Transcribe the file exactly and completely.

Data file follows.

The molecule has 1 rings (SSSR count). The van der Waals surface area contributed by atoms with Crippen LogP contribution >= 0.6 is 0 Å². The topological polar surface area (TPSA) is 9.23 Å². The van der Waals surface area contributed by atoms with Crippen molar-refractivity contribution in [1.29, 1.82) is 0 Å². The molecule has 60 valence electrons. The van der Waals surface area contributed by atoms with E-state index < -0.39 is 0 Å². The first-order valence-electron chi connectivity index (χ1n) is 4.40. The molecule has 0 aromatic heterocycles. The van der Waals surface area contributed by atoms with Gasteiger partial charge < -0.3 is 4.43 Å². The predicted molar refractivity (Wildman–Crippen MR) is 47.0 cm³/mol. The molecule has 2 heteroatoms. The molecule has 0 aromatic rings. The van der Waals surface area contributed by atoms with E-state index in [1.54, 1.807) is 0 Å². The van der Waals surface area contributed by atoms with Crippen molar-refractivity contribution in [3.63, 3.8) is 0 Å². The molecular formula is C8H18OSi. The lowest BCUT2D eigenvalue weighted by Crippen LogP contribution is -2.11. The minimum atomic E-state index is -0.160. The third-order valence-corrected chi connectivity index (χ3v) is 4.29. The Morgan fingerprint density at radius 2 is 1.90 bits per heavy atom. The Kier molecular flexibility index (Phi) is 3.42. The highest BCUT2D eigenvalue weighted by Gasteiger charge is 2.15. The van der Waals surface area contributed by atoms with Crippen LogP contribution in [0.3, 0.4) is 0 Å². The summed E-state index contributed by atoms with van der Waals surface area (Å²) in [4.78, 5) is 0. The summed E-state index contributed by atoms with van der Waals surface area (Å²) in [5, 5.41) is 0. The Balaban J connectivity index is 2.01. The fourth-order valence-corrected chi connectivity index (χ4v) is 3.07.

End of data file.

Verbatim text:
The molecule has 1 rings (SSSR count). The van der Waals surface area contributed by atoms with Crippen LogP contribution >= 0.6 is 0 Å². The topological polar surface area (TPSA) is 9.23 Å². The van der Waals surface area contributed by atoms with Crippen molar-refractivity contribution in [1.29, 1.82) is 0 Å². The molecule has 60 valence electrons. The van der Waals surface area contributed by atoms with E-state index < -0.39 is 0 Å². The first-order valence-electron chi connectivity index (χ1n) is 4.40. The molecule has 0 aromatic heterocycles. The van der Waals surface area contributed by atoms with Gasteiger partial charge < -0.3 is 4.43 Å². The predicted molar refractivity (Wildman–Crippen MR) is 47.0 cm³/mol. The molecule has 2 heteroatoms. The molecule has 0 aromatic rings. The van der Waals surface area contributed by atoms with E-state index in [1.54, 1.807) is 0 Å². The van der Waals surface area contributed by atoms with Crippen molar-refractivity contribution in [3.63, 3.8) is 0 Å². The molecular formula is C8H18OSi. The lowest BCUT2D eigenvalue weighted by Crippen LogP contribution is -2.11. The minimum atomic E-state index is -0.160. The third-order valence-corrected chi connectivity index (χ3v) is 4.29. The Morgan fingerprint density at radius 2 is 1.90 bits per heavy atom. The Kier molecular flexibility index (Phi) is 3.42. The highest BCUT2D eigenvalue weighted by Gasteiger charge is 2.15. The van der Waals surface area contributed by atoms with Crippen LogP contribution in [0.3, 0.4) is 0 Å². The summed E-state index contributed by atoms with van der Waals surface area (Å²) in [4.78, 5) is 0. The summed E-state index contributed by atoms with van der Waals surface area (Å²) in [5, 5.41) is 0. The Balaban J connectivity index is 2.01. The fourth-order valence-corrected chi connectivity index (χ4v) is 3.07.